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Incidence, Risk and Protective Factors for Unintentional, Nonfatal, Fall-Related Injuries at Home: A Community-Based Household Survey from Ujjain, India

Authors Pathak A, Agarwal N, Mehra L, Mathur A, Diwan V

Received 12 December 2019

Accepted for publication 11 February 2020

Published 20 February 2020 Volume 2020:11 Pages 65—72

DOI https://doi.org/10.2147/PHMT.S242173

Checked for plagiarism Yes

Review by Single-blind

Peer reviewer comments 2

Editor who approved publication: Professor Roosy Aulakh


Ashish Pathak,1– 4 Nitin Agarwal,5 Love Mehra,1 Aditya Mathur,1 Vishal Diwan3,6,7

1Department of Pediatrics, R. D. Gardi Medical College, Ujjain 456006, India; 2Department of Women and Children’s Health, International Maternal and Child Health Unit, Uppsala University, Uppsala SE-751 85, Sweden; 3Department of Global Public Health, Health Systems and Policy-Karolinska Institutet, Stockholm, SE-171 76, Sweden; 4International Centre for Health Research, Ujjain Charitable Trust Hospital and Research Centre, Ujjain 456006, MP, India; 5Department of Pediatric Surgery, R. D. Gardi Medical College, Ujjain, 456006, India; 6Department of Public Health & Environment, R. D. Gardi Medical College, Ujjain 456006, India; 7ICMR- National Institute for Research in Environmental Health (NIREH), Bhopal, India

Correspondence: Ashish Pathak Tel +91 930-223-9899
Email ashish.pathak@ki.se

Background: Childhood injury is an increasing public health burden and considered a major cause of childhood morbidity and mortality worldwide. In this study, we identified the distribution and risk factors for fall-related child injuries at home in Ujjain, India.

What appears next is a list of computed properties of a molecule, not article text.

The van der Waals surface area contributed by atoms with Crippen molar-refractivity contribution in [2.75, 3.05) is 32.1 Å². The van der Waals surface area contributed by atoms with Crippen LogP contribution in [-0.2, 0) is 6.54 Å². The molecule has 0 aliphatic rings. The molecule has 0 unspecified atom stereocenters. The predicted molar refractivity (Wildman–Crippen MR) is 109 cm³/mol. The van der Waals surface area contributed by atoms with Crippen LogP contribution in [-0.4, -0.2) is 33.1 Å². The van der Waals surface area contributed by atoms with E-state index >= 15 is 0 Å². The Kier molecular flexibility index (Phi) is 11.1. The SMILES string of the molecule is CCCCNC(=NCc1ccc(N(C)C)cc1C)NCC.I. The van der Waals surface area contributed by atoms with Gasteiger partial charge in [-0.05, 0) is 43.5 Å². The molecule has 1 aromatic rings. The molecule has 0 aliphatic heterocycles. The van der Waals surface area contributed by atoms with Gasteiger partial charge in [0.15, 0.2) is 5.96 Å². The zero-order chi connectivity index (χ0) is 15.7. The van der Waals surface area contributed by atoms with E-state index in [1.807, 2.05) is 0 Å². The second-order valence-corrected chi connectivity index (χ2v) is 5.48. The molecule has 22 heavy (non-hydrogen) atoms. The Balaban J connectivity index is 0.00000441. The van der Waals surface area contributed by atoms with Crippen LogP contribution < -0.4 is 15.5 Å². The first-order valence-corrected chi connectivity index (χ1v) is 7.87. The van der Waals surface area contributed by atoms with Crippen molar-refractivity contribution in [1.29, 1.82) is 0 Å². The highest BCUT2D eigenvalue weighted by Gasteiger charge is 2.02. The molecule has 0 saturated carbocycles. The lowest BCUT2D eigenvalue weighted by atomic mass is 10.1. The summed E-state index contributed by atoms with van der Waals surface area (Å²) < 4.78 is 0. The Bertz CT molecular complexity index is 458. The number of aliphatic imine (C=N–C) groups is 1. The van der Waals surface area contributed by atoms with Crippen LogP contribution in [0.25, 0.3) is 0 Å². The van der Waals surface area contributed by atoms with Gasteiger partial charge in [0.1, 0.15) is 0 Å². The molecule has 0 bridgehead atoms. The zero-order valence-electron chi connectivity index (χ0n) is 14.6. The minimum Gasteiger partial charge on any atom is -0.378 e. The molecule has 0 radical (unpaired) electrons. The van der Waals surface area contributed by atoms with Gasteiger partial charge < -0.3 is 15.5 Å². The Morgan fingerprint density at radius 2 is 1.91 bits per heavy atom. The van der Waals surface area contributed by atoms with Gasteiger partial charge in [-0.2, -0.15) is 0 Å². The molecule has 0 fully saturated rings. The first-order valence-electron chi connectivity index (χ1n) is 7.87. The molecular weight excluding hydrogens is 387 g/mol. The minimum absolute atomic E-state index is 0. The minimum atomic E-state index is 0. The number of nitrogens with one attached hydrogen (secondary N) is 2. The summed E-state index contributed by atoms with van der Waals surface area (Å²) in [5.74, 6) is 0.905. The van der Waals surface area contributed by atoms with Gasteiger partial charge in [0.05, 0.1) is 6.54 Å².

Methods: A community-based, cross-sectional study was conducted in 2017 in Ujjain, India, which included 6308 children up to 18 years of age living in 2518 households. Data were collected using a pretested, semi-structured, proforma from the parents of the included children.
Results: The overall incidence of home injury was 7.78% (95% confidence interval [CI]: 7.12– 8.84) in the last 1 year, ie, 2015– 16. The incidence was significantly higher at 5– 10 years of age (odds ratio [OR]: 2.91, 95% CI: 1.75– 4.85; P < 0.001), followed by 1– 5 years (OR: 2.66, 95% CI: 1.59– 4.45; P < 0.001). The incidence of injuries was higher in boys than in girls (adjusted odds ratio [aOR]: 1.73, 95% CI: 1.43– 2.10; P < 0.001). Other risk factors associated with unintentional fall injuries at home were residence (rural vs urban; aOR: 1.25, 95% CI: 1.03– 1.51; P = 0.018), number of family members (≤ 4 vs 5– 10 and ≤ 4 vs > 10; aOR: 0.69, 95% CI: 0.56– 0.86; P < 0.001 and aOR: 0.67, CI: 0.48– 0.94; P < 0.023, respectively), cooking area (combined vs separate; aOR: 0.82, 95% CI: 0.68– 1.00; P = 0.057), and whether mother is alive vs not alive (aOR: 2.09, 95% CI: 1.10– 3.94; P = 0.023).
Conclusion: The incidence of fall injuries among children at home in Ujjain, India, was similar to other resource constraint settings. The incidence was higher in rural areas, in the age group of 5– 10 years, and in families in which the mother was not alive. By contrast, large and combined families had a lower incidence of falls.

Keywords: childhood, epidemiology, nonfatal injuries, home injuries, India


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